The course ends by summarizing many of the lessons learned in both courses to leave you with a lasting impression about what financial statements are and how accounting can work for you. We all know that accounting is “the language of business”; let’s make learning this language engaging, and perhaps even fun!
Upon successful completion of this course, you will be able to:
• Describe the purpose of an income statement.
• Define the basic components of an income statement.
• Recognize and understand the meaning of several items typically presented on an income statement.
• Explain the broader purpose of financial statements and the role of accounting in producing the financial statements.
• Read and, to some extent, interpret real-world income statements.
Understanding Financial Statements: Company Performance is course 2 of 5 in the Fundamentals of Accounting Specialization.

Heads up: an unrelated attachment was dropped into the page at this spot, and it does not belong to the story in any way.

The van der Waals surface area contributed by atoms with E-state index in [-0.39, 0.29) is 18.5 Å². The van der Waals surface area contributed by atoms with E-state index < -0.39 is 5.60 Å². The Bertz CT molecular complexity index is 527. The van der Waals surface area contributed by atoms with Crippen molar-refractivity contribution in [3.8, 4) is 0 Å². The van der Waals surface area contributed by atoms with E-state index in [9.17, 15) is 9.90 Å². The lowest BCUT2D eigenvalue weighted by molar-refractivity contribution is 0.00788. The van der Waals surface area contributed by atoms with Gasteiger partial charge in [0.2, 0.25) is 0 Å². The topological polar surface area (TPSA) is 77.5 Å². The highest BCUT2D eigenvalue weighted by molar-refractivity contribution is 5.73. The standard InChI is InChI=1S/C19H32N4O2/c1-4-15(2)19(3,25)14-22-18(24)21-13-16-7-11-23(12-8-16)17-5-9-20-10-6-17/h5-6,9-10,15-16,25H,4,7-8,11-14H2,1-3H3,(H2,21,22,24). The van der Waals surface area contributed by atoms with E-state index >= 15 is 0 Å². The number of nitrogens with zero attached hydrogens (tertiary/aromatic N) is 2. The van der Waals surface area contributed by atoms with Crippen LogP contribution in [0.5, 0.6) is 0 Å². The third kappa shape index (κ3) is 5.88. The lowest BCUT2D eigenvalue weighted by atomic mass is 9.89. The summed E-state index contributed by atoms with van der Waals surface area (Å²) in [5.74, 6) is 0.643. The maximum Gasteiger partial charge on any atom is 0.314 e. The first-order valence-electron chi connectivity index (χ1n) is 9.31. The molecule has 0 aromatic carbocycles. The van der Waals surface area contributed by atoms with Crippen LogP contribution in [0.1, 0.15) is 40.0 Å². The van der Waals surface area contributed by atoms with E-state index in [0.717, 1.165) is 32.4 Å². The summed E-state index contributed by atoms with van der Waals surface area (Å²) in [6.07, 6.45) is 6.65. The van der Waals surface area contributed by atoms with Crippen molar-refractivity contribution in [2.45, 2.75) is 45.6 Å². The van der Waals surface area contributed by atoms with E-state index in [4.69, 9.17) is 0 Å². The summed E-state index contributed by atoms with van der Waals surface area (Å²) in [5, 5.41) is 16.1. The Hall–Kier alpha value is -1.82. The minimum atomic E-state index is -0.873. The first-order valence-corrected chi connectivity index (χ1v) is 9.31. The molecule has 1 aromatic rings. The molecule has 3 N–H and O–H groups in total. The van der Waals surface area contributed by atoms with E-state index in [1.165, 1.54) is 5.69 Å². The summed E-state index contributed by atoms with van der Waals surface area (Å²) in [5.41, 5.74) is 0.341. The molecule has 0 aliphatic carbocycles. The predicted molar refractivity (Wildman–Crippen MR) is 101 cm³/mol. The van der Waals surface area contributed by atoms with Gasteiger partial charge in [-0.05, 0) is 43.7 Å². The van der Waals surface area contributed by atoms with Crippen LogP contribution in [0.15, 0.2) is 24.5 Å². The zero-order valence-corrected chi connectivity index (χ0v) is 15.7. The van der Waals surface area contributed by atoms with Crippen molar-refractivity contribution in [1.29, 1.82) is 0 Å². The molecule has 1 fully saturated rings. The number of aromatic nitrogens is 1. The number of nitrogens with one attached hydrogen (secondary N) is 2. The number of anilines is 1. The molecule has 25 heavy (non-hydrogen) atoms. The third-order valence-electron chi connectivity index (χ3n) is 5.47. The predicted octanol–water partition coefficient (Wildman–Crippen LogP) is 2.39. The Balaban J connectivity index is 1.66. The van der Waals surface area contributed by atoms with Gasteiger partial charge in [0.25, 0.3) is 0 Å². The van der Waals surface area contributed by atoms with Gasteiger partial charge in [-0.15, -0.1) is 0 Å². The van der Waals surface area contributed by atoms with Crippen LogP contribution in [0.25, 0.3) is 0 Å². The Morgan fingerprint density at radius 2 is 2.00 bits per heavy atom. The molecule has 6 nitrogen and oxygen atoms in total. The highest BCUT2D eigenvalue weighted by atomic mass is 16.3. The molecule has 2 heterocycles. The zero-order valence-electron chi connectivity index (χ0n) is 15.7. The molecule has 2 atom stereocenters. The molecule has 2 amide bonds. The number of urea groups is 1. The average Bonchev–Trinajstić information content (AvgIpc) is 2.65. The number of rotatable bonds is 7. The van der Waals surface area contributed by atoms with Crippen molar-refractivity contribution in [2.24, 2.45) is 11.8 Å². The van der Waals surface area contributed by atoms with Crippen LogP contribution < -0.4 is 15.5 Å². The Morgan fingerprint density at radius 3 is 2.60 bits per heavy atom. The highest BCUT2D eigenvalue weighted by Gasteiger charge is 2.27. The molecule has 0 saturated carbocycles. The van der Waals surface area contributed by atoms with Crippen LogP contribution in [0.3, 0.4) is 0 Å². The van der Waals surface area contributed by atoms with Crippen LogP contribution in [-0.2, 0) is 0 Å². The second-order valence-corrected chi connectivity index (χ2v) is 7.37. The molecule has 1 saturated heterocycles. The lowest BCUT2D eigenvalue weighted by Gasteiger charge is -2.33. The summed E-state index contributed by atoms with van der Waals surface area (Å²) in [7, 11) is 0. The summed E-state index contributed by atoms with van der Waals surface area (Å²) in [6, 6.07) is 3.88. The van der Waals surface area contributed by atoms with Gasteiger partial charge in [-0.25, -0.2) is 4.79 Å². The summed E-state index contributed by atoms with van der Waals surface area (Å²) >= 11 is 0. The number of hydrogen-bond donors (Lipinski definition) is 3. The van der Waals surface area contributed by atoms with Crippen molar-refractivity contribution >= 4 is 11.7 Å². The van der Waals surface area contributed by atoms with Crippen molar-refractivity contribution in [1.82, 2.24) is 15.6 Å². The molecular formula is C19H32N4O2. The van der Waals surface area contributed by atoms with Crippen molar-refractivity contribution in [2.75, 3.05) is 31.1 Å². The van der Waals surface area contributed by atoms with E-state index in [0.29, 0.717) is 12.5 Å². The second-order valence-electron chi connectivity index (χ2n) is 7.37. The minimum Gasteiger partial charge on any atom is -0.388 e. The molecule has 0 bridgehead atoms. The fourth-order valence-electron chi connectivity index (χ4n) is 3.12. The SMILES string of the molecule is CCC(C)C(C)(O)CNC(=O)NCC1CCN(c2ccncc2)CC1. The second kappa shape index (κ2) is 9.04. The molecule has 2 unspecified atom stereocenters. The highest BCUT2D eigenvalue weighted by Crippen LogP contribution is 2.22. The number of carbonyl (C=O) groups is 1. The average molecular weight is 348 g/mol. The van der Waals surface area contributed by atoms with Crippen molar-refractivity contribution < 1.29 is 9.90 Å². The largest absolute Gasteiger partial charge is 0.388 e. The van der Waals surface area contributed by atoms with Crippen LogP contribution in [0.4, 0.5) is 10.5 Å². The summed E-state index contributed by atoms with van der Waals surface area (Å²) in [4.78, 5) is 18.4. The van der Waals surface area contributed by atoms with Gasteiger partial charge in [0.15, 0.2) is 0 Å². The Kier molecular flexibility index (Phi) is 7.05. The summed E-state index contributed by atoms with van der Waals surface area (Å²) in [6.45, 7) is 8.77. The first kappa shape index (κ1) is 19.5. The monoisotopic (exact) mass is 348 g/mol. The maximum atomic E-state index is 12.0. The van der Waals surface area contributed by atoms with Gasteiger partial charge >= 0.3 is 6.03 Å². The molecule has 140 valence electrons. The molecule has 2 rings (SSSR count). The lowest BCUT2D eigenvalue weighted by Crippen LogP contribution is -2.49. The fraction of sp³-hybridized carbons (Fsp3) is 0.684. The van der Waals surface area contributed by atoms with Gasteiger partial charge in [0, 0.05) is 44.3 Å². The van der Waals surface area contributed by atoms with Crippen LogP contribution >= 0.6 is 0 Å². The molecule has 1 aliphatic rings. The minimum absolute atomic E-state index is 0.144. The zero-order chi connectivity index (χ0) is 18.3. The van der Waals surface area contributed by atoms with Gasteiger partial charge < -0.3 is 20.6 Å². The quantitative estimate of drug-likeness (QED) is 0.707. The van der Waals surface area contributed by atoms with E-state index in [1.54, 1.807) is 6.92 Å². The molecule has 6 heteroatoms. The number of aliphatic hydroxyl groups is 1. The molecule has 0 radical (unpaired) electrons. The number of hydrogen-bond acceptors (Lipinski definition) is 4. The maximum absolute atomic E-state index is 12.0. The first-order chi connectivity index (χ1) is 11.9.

Accounting is the “language of business.” Being able to understand this language allows individuals both inside and outside of an organization to join the “conversation” about how the organization is performing and how it can improve future performance. Financial accounting focuses on the reports that managers generate to provide interested external parties a summary of the firm’s financial position and operations. Managerial accounting focuses on the information and the analytical tools and techniques that help managers and employees make the right business decisions. In this Specialization, you will learn the fundamentals of both of these purposes of accounting. More specifically, you will understand the financial statements that managers create, and be able to interpret and analyze these statements to assess the financial position of the organization. You will also identify and understand the nature, purpose, and importance of different types of decision-useful accounting information, and use analytical tools and techniques to use this information to make business decisions. Via the capstone, you will apply these fundamentals via the lens of a new business, creating a business plan, forecasts and budgets, and anticipated information needs for decisions made by you as owner and manager, your employees, and external parties such as future shareholders, creditors, and other constituents.